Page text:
There are four stages of starting anything. I'd tack "for me" onto the end of that, but since I'm writing this, I'm gonna go ahead and assume you've worked that part out already.
Step 1. Boredom
This is how the whole story telling thing began for me - long stretches of silence with nothing to do while tucked into the backseat of a car while the family drove from one military posting to another. Long stretches of highway, watching the scenery go by, imaging what went on in the forests or in the towns behind the facades of houses and businesses. Eventually, I liked the stories playing in my head enough to write them down. Once that happened, I could be bored anywhere and come up with a story idea. Usually as snippets of dialog. Angsty, drama-ridden dialog, but you have to start somewhere, right?
Step 2. Names and Situation
This is my proof of concept step. From angst and drama, I have to come up with a compelling situation - the background, the world, the people, and a general sense of how the story might begin and how it might end. Ish. I need only a general notion. This, for me, is no time for detail. Lots of note taking and journaling happens at this step. I play a lot of 'what if' games. But one thing is certain, without character names, I'm dead in the water. The protagonists must step forward and identify themselves. This is where I need characters to develop the beginnings of voice - this is the illusion that these people actually live and breathe and have wills of their own outside of my imagination. This is the point that the monster has to rise from my laboratory table and either go forth to wreak havoc or collapse in a mass of stitched together body parts that are all going to have to be burned before they start stinking up the place.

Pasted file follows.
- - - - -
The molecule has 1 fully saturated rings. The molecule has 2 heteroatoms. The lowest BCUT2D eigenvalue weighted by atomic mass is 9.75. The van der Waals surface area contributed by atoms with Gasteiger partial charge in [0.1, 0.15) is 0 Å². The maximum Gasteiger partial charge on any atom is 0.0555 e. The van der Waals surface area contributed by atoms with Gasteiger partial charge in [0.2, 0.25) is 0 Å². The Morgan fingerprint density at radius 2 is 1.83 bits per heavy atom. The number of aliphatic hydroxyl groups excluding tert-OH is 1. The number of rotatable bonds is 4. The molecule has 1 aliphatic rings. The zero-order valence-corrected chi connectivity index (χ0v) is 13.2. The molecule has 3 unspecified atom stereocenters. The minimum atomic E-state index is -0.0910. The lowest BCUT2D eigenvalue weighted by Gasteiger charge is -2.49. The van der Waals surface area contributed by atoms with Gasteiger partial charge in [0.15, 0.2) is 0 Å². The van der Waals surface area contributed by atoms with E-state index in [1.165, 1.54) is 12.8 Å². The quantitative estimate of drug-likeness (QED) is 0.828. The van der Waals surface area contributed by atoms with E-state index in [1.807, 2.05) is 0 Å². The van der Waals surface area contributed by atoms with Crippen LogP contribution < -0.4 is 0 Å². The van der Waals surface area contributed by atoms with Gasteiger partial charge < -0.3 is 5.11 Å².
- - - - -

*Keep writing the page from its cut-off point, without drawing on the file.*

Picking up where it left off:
Step 3. Character, Character, Character
Once I have a general notion of a story and some character names, it's time to dive deep, and for me, everything comes from character. Everything. The plot, the conflict, black moment, and the climax. I spend about a week working my way through Mary Buckham's Break Into Fiction templates for all of my major characters. Protagonist(s) and antagonist at the very least. If it's a romance, I'll work through hero and heroine. This step also serves as my initial immersion point for the story - meaning that at this stage, I'm spending several hours a day buried in questions about who my characters are, why they are who they are and what they believe they know about themselves but have totally wrong. This is where conflict is born for my stories. It's also where scene lists begin building. If you're writing genre fiction, you have to build scenes that challenge your protagonists' assumptions about themselves and motivate them into change (there's your character arc). If you're writing literary fiction, your scenes will rub a character's nose in his or her faulty assumptions, but not force the character to change, though he or she may come to comprehend his or her faults.
Step 4. Word Count
This is the point at which there are no more excuses. Armed with a few markers (I usually know how a story opens and I have a soft grip on how it might end - everything else is a blur) and with a pretty good understanding of my characters and what drives them, I can start making tracks. The form of my story is still vague. I'm usually flying blind once I get past the first few opening scenes, but with my character's templates filled out, I have guideposts to keep me pursuing their goals and challenging their weaknesses even if I don't know exactly what happens in the middle of the book.
That's my summary of 'how to begin'. Do you follow any kind of pattern for starting something? What I'm curious about is how plot-driven writers approach starting a book. (As opposed to a character-driven writer.)